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THE name of SAURIN, as a Preacher and a Scripture-Critic, is so well known, and so highly respected, as to render any panegyric or recommendation of mine altogether unnecessary. His great work entitled, Discourses Historical, Critical, Theological and Moral, on the most memorable Events recorded in the Old and New Testaments, is in the hands of almost every Protestant divine who understands the French language. Of this the first volume only has been given to the English public, by a respectable layman, John Chamberlayne, Esquire, of the City of Westminster, presently after the publication of the original at the Hague, in 1723. Unhappily for the world, Mr. Saurin did not live to accomplish that arduous undertaking; his valuable labours being interrupted by the stroke of death, before he had quite finished the Sixth Discourse of Vol. III. which contains the period of Solomon's piety and prosperity. The work was, however, very creditably continued and completed by Messrs. Roques and De Beausobre. A republication of Mr. Chamberlayne's volume, and a translation of the other five, would be an important and, no doubt, an acceptable addition to English literature.

The late Reverend ROBERT ROBINSON, of Cambridge, has given a very good translation of five volumes of the Sermons of SAURIN, selected from twelve, of which the original consists; to these he has prefixed Memoirs of the Reformation in France, and of SAURIN's Life. This work has been so well received all over Great Britain, that a third large impresa sion of it is already nearly exhausted : a striking proof, surely, of the author's extraordinary merit as a Christian orator, especially if it be considered that this approbation is expressed in an age and a country daily enriched with original displays of pulpit eloquence, and whose taste is rendered fastidious by profusion and variety of excellence.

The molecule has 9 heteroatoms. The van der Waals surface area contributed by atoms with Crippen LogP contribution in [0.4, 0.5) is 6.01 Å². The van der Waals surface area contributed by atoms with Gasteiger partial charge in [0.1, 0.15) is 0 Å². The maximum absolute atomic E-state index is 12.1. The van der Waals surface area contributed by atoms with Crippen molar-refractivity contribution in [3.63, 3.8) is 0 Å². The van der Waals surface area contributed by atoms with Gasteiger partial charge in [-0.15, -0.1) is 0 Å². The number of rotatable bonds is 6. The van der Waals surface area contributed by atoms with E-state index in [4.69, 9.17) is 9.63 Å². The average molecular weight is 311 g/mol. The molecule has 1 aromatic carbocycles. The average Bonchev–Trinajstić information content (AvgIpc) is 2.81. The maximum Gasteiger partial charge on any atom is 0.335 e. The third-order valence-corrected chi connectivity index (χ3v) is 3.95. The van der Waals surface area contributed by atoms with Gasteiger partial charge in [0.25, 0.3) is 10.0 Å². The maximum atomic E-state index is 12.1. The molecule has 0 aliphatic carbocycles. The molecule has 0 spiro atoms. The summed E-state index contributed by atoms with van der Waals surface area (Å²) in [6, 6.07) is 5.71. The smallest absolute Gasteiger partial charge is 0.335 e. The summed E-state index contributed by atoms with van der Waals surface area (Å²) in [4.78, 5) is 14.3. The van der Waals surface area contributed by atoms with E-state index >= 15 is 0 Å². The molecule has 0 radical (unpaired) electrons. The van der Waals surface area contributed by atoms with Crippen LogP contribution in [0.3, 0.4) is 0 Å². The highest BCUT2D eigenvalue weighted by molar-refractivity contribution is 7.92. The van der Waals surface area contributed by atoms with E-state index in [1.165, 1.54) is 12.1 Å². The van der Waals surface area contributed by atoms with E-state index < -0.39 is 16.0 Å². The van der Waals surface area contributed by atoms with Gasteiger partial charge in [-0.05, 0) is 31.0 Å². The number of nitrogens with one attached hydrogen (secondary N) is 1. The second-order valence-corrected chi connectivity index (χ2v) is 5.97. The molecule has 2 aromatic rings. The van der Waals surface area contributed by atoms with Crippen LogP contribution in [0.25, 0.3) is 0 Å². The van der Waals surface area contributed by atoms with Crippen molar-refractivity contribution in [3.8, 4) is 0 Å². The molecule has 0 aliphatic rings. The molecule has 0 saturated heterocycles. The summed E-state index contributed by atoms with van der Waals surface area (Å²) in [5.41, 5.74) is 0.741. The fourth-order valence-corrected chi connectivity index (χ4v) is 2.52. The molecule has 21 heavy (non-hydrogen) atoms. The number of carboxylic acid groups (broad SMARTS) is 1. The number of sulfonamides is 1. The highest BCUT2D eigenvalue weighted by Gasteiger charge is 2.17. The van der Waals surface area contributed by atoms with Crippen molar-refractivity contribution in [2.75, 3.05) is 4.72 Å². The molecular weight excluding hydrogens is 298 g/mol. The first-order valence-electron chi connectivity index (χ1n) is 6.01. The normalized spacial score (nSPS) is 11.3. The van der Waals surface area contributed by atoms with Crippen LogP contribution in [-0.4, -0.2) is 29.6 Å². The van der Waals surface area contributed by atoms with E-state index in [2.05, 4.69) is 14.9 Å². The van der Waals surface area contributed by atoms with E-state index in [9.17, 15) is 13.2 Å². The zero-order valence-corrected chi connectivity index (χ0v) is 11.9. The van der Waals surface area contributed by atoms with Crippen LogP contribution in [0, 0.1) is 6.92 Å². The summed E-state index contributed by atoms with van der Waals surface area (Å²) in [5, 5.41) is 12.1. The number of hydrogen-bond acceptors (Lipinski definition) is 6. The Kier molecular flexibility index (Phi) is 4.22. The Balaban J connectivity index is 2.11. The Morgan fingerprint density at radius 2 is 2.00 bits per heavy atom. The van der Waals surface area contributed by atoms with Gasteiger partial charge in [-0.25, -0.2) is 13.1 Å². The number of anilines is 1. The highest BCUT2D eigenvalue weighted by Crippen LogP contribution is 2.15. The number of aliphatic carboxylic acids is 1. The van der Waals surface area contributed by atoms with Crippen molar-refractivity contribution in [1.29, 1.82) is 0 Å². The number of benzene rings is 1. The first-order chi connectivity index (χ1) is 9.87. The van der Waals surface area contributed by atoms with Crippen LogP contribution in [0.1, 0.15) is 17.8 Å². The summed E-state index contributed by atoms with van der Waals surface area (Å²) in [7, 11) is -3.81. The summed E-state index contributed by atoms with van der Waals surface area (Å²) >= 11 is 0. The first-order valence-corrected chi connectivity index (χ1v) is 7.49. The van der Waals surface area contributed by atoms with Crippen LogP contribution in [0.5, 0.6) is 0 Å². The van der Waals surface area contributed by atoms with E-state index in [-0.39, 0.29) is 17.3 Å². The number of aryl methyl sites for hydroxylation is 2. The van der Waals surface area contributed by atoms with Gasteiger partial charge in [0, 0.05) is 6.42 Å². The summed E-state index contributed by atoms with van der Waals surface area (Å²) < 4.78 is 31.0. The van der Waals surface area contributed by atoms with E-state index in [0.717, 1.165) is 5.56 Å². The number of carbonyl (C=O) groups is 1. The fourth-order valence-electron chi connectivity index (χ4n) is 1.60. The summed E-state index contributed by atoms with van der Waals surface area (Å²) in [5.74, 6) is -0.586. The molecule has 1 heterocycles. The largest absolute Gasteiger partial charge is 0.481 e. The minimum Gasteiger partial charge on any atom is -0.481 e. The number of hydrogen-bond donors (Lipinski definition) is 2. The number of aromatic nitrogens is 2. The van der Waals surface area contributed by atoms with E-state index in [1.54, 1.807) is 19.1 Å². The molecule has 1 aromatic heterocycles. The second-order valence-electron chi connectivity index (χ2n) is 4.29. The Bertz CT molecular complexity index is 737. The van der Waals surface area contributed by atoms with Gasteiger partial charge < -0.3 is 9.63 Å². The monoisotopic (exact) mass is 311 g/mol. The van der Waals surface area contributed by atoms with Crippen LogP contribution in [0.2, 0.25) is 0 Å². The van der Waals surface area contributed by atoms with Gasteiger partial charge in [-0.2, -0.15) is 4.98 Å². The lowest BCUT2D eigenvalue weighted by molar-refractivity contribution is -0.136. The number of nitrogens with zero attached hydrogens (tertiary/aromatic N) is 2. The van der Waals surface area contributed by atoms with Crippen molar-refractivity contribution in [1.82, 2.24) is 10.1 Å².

But the Public, it would appear, is still disposed to receive more of Mr. SAURIN'S Serinons, for I have been frequently and importunately solicited to undertake the translation of what remains: a request with which, I acknowledge, I felt no great reluctance to comply; being thoroughly convinced that no compositions of the kind are more calculated to be useful to mankind. By the reception given to this volume, I shall be enabled to determine whether it is proper to desist, or to go on.

The attentive Reader will readily perceive that I have made the arrangement of the subjects part of my study. When I found any of the links of my chain anticipated by my respectable predecessor in the works of translation, I refer to it, that those who choose to read in a series may be saved the trouble of tracing it from volume to volume.

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